Thursday, January 28, 2010

Week 3: The Sudden Explosion of E-books and E-bookreaders

Week 3: January 25, 2010:

This week, I read an article on an ebook initiative that Gov. Arnold Schwarzenegger has for the state of California. In order to reduce a large deficit, the governor is working on launching an eBook project that moves from traditional math and science textbooks to eBooks. (Office of the Governor (2009, May 6). Gov. Schwarzenegger Launches First-in-Nation Initiative to Develop Free Digital Textbooks for High School Students. Press Release, Sacramento, California. Retrieved November 29, 2009, from

The Pros of the Proposal:

• An eBook is good forever; it doesn't need to be replaced, if damaged. Traditional books can get wet, torn, lost, etc.
• It saves the school money from reprinting the book every few years; many textbooks are reprinted with new editions for very minor edits. Publishers make thousands of dollars off of these new editions when very little, if any, content was modified.

The Cons of the Proposal:
• With all of the up-front costs for technology, servers, and training, savings will not be seen for a few years so it's more of a long-term savings than a short-term savings to address the deficit in California.

• How are they going to accomplish this in California? What about the kids that cannot afford even a school lunch... how will they obtain an e-reader?
This will be interesting to see how it plays out. Maybe this will set a precident for schools and ereaders. Here is a You Tube that speaks to this proposal:

On another note, a peer in my class shared the following research article about how undergraduates in Economics, Literatures, and Nursing students use e-books when they study.
Since I teach nursing, I have found that most of my students are fine with ebooks if the book is something that they will only use for a semester or two. However, if it is a large comprehensive Medical-Surgical text, the students seem to prefer the actual text.

I have also found that some of the courses really do not require text books but rather current relevant articles from professional magazines. Some aspects of medical treatments and particularly medications change so fast that texts can become outdated quickly and article are more accurate and current.

Many nursing programs also require students to have PDAs of some kind to download pharmacology texts, diagnostic references, and other resources to take to the clinical setting. It is less bulky to take a small PDA for referencing rather than a huge book bag full of textbooks.


Thursday, January 21, 2010

Week 2: January 18, 2010

Week 2: Digital Literarcy Skills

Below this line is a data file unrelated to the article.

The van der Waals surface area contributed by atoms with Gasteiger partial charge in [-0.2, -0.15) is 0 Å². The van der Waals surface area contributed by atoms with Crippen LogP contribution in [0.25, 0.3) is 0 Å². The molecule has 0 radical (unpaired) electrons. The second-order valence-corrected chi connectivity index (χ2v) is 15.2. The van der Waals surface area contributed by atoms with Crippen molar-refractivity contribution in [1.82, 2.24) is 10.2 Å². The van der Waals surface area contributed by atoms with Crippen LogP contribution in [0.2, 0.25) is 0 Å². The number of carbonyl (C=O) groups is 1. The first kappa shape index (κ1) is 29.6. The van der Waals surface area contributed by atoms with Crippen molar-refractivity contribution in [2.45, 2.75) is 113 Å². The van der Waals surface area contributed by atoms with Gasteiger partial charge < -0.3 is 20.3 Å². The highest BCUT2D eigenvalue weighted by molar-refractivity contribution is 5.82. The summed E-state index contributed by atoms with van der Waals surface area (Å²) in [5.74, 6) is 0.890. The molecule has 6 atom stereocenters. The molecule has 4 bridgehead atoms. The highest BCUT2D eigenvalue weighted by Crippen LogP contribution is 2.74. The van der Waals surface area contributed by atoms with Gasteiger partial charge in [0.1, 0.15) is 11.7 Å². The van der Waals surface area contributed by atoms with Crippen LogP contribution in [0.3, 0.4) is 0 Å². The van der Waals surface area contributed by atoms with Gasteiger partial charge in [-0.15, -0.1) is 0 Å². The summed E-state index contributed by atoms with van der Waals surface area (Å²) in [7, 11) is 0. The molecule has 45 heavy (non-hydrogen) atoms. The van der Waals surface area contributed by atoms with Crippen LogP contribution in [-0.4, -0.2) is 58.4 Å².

In the document: "Are they really ready for work?" by Cassner-Lotto and Wright (, I reflected it from a different viewpoint: "Are they really ready for college and nursing school?"
It seems that many of nursing students either directly out of high school or with a pre-existing associate degree in nursing (from a junior college such as Ivy Tech).... all seeking to obtain their BSN (bachelor of nursing) are just not prepared to write professional or communicate professionally.

A required course that all undergraduate nursing students take is a Professional Communication course in which many aspects of communication are covered. Sometimes the students think it is an English class at times. Of course it is not but some of the verbal and written (email / forum discussions) language is hideous and embarrassing. One assignment that has turned to be fun but has heightened the awareness of poor verbal communication is a Grammar Forum in which students are to observe others in their workplaces or classrooms during the week and she any type of 'bad grammar' via the forum. They do have great stories to share.

I also am concerned with issues about texting language. I also had a student in the fall send me multiple emails with texting slang and expected me to take her seriously. I tried to talk with her about how unacceptable this was especially when requesting something from her professor but she really never got it. Needless to say she was not as successful in the course as she could have been if she had just adjusted her language.

The library and searching for appropriate research / scholarly work is an issue for me too. Because there is so much out there on the web and of course one can google or 'bing' anything, educating college students about what is acceptable and appropriate sources for writing at a higher level.

I found a few great sites that I am using with my beginning nursing students about writing and appropriate sources:

Please feel free to explore these... maybe they can be helpful.


Wednesday, January 13, 2010

Week 1: January 11th

Welcome to my first blog. While I am doing this for an assignment in R685: The World is Open with Web Technology, my personal focus with be how all of this fits with nursing education. I am a Clinical Assistant Professor of Nursing for Indiana University School of Nursing. I am always seeking ways to improve the quality and delivery of nursing education.

The focus for the first week of the course is Neo Millennial and Web 2.0 Learners. One of the articles we read this week is called:
Oblinger, D. G. (2008). Growing up with Google: What it means to education. Becta: Emerging technologies for learning, 3, 10-29. Retrieved April 10, 2008, from

Cool Resources that I liked for the Week 1 include: Which is a trailer for a PBS documentary for Digital Nation and discusses how technology may bring people and families together. This is a new version of 'Did You Know 4.0'. I did share this one with my online students this week in a Professional Nursing Communication course.